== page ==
The essays do show throughout a sense of style and a delicate feeling foramicable argumentation. They get points across smoothly, conferring a feelingof comfortableness with the subject matter. It is no wonder that Cicero'sverbal style became the standard for writing in the Roman world, and continuedas an academic standard of urbane elegance until Latin ceased to be written inthe last century. But in the end the preference for Ciceronian style becamesuch an academic standard, that it stifled the development of other modes ofprose writing, and writing in Latin eventually suffered a seriousimpoverishment. Beside Cicero, Apuleius seems outlandish and tastelesslyextravagant, finally his style is hardly evaluated as anything but a deviationfrom a norm, the Ciceronian norm.
But the Orations and Essays do not fill the ten volume set. The other thirdcomprises a vast collections of letters, apparently put together by thefaithful secretary-servant Tiro, and preserved intact though the history of theRoman world. Volume after volume the chronicle of Cicero's involvement inpublic life rolls forth, his relationships with everybody of note in thepolitical and social world, the letters to and from his wife and dear daughter,his letters from important men whom we know otherwise by name only, hiscomments on his good son and his errant nephew, his delicate correspondencewith Tiro, the complaints about thieving slaves and his good-naturedforgiveness. ..... it is all there in an amazing helter-skelter of realcorrespondence on real occasions. Compare this with Pliny the Younger'sLetters, which are carefully groomed essays derived from one-time letters, veryinteresting but lacking the human immediacy of the Ciceronian archive.
The correspondence, ensconced in Tyrell and Purser's six volumes of infinitelycommented text, is so large that one finds it hard to know by which door toenter. A careful selection of the letters which reflect personal life andvalues, social history, and the little things which at last we are beginning tosee as constituting the warp and woof of history, can be made. From these wecan draw one of the rare informal sketches of a person who lived in theGreco-Roman world, in fact this source is probably as unique as it isauthentic. Some letters are so simple and direct that they can be used forfirst-year Latin students; others are worthy of the attention of humanists whoknow the nuances of the language well. In the Orations, we perceive the finelegal mind and the courtroom persuasiveness of the politician; in the essays wehave access to the comments and lucubrations of an educated Roman gentleman;but in the letters we can at last perceive the personality of Cicero, the markof a genuine Roman mind, and the feelings of a man who was in his personalcorrespondence at last open to his friends, and above all, open to himself.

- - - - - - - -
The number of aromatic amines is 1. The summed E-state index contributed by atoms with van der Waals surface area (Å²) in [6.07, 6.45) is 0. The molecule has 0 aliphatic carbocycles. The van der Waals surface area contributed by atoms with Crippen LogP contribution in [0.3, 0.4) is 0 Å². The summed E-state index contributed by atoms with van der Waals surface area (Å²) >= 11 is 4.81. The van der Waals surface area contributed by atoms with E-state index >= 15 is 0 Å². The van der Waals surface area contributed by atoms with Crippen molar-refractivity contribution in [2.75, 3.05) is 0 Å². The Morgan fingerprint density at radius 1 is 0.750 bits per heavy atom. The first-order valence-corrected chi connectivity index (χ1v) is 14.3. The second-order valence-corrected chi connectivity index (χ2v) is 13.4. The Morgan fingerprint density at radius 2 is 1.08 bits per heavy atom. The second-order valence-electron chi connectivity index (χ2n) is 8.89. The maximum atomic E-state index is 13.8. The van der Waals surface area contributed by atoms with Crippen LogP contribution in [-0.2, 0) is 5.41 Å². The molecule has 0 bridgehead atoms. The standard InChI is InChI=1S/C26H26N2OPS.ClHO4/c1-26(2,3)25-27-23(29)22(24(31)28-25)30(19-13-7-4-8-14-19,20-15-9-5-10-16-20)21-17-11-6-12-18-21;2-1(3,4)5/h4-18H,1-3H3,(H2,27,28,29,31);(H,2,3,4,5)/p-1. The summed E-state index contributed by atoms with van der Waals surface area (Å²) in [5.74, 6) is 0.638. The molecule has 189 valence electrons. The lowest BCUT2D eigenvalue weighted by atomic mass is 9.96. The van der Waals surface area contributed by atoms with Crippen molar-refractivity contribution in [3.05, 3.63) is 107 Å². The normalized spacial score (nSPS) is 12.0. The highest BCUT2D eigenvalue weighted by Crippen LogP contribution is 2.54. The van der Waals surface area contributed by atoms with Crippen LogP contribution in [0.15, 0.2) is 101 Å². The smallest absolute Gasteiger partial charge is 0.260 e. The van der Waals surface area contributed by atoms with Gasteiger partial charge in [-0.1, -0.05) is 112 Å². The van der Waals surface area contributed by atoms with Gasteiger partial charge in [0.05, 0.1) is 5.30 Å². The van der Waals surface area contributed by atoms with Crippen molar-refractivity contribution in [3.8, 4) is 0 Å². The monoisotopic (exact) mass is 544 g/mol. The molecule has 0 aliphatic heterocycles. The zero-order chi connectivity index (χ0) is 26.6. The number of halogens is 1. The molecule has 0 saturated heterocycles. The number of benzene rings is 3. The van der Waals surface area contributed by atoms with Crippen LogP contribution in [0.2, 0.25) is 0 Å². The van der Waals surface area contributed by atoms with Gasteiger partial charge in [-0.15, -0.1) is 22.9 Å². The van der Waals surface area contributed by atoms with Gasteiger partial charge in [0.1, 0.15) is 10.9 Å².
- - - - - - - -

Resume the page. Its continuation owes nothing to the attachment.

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UNIT VIII - Cicero: Letters and Essays
Of all the numerous essays written upon subject of Friendship, the Llius of Cicero holds the foremost rank, not only because of the nobility of the theme itself.
UNIT VIII CICERO: LETTERS AND ESSAYS
Paras. 135. Cicero. . On Friendship. And the whole essay on friendship is his. In reading it you will recognise a picture of yourself. 5: 2. Fannius.